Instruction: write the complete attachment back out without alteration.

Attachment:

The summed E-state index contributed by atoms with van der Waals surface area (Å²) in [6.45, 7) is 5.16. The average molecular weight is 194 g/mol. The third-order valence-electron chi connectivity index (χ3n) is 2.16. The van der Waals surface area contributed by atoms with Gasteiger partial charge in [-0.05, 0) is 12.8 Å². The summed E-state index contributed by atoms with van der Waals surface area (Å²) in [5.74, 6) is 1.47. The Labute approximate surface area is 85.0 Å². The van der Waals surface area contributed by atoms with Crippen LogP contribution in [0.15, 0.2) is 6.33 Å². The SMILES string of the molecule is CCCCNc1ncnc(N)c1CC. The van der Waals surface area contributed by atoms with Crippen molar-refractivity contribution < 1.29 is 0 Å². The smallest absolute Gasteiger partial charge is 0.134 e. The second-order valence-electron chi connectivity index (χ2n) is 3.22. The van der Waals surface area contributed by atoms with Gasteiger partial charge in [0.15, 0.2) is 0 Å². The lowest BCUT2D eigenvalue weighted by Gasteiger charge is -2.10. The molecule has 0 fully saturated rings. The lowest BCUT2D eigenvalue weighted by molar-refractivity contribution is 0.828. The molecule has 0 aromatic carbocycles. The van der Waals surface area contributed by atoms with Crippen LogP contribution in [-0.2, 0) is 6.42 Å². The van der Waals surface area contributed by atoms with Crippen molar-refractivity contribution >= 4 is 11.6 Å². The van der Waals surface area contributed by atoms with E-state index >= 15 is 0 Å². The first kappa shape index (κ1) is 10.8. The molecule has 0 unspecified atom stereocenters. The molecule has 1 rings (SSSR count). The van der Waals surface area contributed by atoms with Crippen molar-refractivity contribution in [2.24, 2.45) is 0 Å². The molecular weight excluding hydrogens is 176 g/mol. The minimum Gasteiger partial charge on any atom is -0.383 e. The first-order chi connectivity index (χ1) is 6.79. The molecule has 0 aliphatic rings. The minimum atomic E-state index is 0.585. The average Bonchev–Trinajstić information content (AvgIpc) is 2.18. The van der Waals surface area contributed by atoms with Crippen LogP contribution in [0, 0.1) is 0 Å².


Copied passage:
The summed E-state index contributed by atoms with van der Waals surface area (Å²) in [6.45, 7) is 5.16. The average molecular weight is 194 g/mol. The third-order valence-electron chi connectivity index (χ3n) is 2.16. The van der Waals surface area contributed by atoms with Gasteiger partial charge in [-0.05, 0) is 12.8 Å². The summed E-state index contributed by atoms with van der Waals surface area (Å²) in [5.74, 6) is 1.47. The Labute approximate surface area is 85.0 Å². The van der Waals surface area contributed by atoms with Crippen LogP contribution in [0.15, 0.2) is 6.33 Å². The SMILES string of the molecule is CCCCNc1ncnc(N)c1CC. The van der Waals surface area contributed by atoms with Crippen molar-refractivity contribution < 1.29 is 0 Å². The smallest absolute Gasteiger partial charge is 0.134 e. The second-order valence-electron chi connectivity index (χ2n) is 3.22. The van der Waals surface area contributed by atoms with Gasteiger partial charge in [0.15, 0.2) is 0 Å². The lowest BCUT2D eigenvalue weighted by Gasteiger charge is -2.10. The molecule has 0 fully saturated rings. The lowest BCUT2D eigenvalue weighted by molar-refractivity contribution is 0.828. The molecule has 0 aromatic carbocycles. The van der Waals surface area contributed by atoms with Crippen LogP contribution in [-0.2, 0) is 6.42 Å². The van der Waals surface area contributed by atoms with Crippen molar-refractivity contribution >= 4 is 11.6 Å². The van der Waals surface area contributed by atoms with E-state index >= 15 is 0 Å². The first kappa shape index (κ1) is 10.8. The molecule has 0 unspecified atom stereocenters. The molecule has 1 rings (SSSR count). The van der Waals surface area contributed by atoms with Crippen molar-refractivity contribution in [2.24, 2.45) is 0 Å². The molecular weight excluding hydrogens is 176 g/mol. The minimum Gasteiger partial charge on any atom is -0.383 e. The first-order chi connectivity index (χ1) is 6.79. The molecule has 0 aliphatic rings. The minimum atomic E-state index is 0.585. The average Bonchev–Trinajstić information content (AvgIpc) is 2.18. The van der Waals surface area contributed by atoms with Crippen LogP contribution in [0, 0.1) is 0 Å².